So earlier this week I posted on Facebook asking who you’d want to hear about in an excerpt from Chapter 7: Bellora or Niquel? After a few cries of “All of the above!”, it settled out at three votes for Niquel and one for Bellora. So Ptyverias it is then!
Haha, just kidding. I will admit, I’m a little bummed nobody wanted to hear from Bellora, because her scene so far was f**king intense. But you asked, and I’ll deliver!
MODERATE SPOILERS AHEAD for those who aren’t caught up:
Chapter 6 leaves off with Niquel’s poorly thought out ruse to pretend she doesn’t speak Novamnean or Trade Common blowing away on the wind when she wakes up in a panic after a nightmare only to shout at Raothan (who shouldn’t have been sleeping beside her anyway) to get off of her. The jig is up, lady! Now what?
Well here’s a peek for you. I tried to keep it interesting without giving too much away.
I’m 8,939 words into Chapter 7 right now (that’s three full Lit pages, about to spill over into four), with three and a half scenes to go, so I’m guessing that will add at least another five or six thousand words. Guess I better get back to it!
OK, enough talk. Excerpt time:
An Emperor for the Eclipse, Chapter 7, Excerpt:
One indefinable moment had seen her fleeing grasping hands amid a void of hissing, giggling darkness, the next found her waking in a strange man’s arms, nestled into a warm bed of opulence. What other reaction could there have been, but for Niquel to leap out of bed and cry out?
A wiser reaction, for a start.
She hadn’t been awake enough yet to remember with any clarity the events of the night before, aside from the fact that she should have been sleeping alone. And now here was this man—the Emperor—accusing her with those amber eyes from where he sat, still bound up in the linens.
“I knew it! You even looked me in the eye back on the steps when I asked you. How did I not see? You understood me the whole time!”
His gestures grew vehement and Niquel did what she always did when others became excitable: she went quiet and still. A chill on the air to counteract the flames.
“Well?” he said, not the least bit patient with her silence. “What do you have to say for yourself? Why did you lie to me?”
It was her fervent wish at that moment to be able to talk to Vodi. Like many other things, however, there was nothing to be done for it. Niquel decided to admit her shame. More for her fear than for the lie. Though that, too, made her feel low. Because of her ill-considered ploy, the man had confessed truths he otherwise might not have. At least one of them made her fight down another flush of color.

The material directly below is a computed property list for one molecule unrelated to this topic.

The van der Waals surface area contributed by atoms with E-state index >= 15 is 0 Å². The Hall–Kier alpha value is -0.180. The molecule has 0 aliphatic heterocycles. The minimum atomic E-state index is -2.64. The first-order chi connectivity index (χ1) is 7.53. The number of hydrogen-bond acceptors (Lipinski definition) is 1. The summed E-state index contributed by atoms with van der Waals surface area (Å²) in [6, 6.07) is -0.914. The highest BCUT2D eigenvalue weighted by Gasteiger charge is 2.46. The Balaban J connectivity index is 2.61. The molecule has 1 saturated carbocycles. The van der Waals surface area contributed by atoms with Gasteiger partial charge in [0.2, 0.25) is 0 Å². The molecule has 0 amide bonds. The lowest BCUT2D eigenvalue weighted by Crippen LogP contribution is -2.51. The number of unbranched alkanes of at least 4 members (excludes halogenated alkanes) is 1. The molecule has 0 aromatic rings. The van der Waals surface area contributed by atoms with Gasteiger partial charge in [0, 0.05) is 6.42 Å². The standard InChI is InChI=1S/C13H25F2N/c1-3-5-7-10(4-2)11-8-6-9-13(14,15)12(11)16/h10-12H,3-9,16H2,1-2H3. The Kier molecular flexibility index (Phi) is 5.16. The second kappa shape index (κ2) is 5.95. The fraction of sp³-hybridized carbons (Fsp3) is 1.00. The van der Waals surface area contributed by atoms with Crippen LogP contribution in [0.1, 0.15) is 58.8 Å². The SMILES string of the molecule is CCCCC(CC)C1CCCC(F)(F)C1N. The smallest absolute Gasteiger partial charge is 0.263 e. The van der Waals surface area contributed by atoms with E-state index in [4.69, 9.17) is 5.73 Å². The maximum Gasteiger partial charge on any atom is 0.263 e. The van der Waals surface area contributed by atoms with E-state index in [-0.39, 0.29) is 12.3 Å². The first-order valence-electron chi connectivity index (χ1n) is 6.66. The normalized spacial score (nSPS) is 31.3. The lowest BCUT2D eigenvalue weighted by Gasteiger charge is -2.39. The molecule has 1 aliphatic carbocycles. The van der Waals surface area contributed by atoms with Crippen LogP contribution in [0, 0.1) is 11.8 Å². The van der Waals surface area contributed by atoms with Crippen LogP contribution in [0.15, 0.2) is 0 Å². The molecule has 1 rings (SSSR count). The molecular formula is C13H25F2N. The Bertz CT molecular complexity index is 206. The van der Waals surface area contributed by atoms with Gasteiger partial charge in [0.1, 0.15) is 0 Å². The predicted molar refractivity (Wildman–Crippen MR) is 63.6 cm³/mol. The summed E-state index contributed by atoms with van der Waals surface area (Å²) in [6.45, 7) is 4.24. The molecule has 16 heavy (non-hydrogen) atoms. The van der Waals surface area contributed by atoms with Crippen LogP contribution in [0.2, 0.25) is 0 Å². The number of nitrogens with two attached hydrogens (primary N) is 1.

“I was afraid,” she said, lowering aggressive hands from her hips to hang at her sides. “I have never encountered a situation of this nature. My fear caused me to stop thinking. And to choose poorly. His Grace has my apology.”
Niquel dropped eye contact at this, pleased at least that she’d remembered the use of the honorific as Ellestia had warned. It would be foolish to upset the man further.
The moment stretched out in the brightening blue of early morning as she examined her feet and the stone of the floor beneath them, the two nearly the same color. Then she heard him clear his throat.
“Look. Out of all the people in this palace,” he said, “you have about the least to fear from me.”
At this, Niquel looked up at him and opened her mouth again before she could help it. “His Grace was in the bed. With me.”
His eyes cut to the side at her accusation and he made a face, forcing air out through his nose. When he met her gaze again, he’d carved out a portion of calm for himself. “And for that you have my apology. It was never my intent. Now please,” he said, swinging a leg out of the bed and rising to his feet, still in his rumpled toga, “call me Roathan. I have no interest in being anyone’s Grace.”
This was not expected behavior, if the stories Niquel had heard about lowlander kings and emperors were to be any guide. He should be pointing, demanding, imperious.
Instead, he waited with an open stance. Frank eyes. Spoke to her in plain language, forming the Novamnean words so that the vowels came wide and round, hinting at another first tongue behind it, somehow ancient and closer to the earth, to a … a source. It was a voice that was affecting her in a way Maudri had described when she waxed on about Zidjhal. Only she’d never quite understood what her friend had meant until now.
“And what will I call you?”
Niquel blinked. She’d been staring, unfocused.
“Niquel,” she said, coming out of her stupor, “my name is Niquel.”
He repeated it, tasting the word for himself, and she found she liked the way it sounded on his lips, as though it had more weight, more substance.
“So I suppose you speak Common then, too?”
She looked at the floor again.
“Flames of Abra’an.”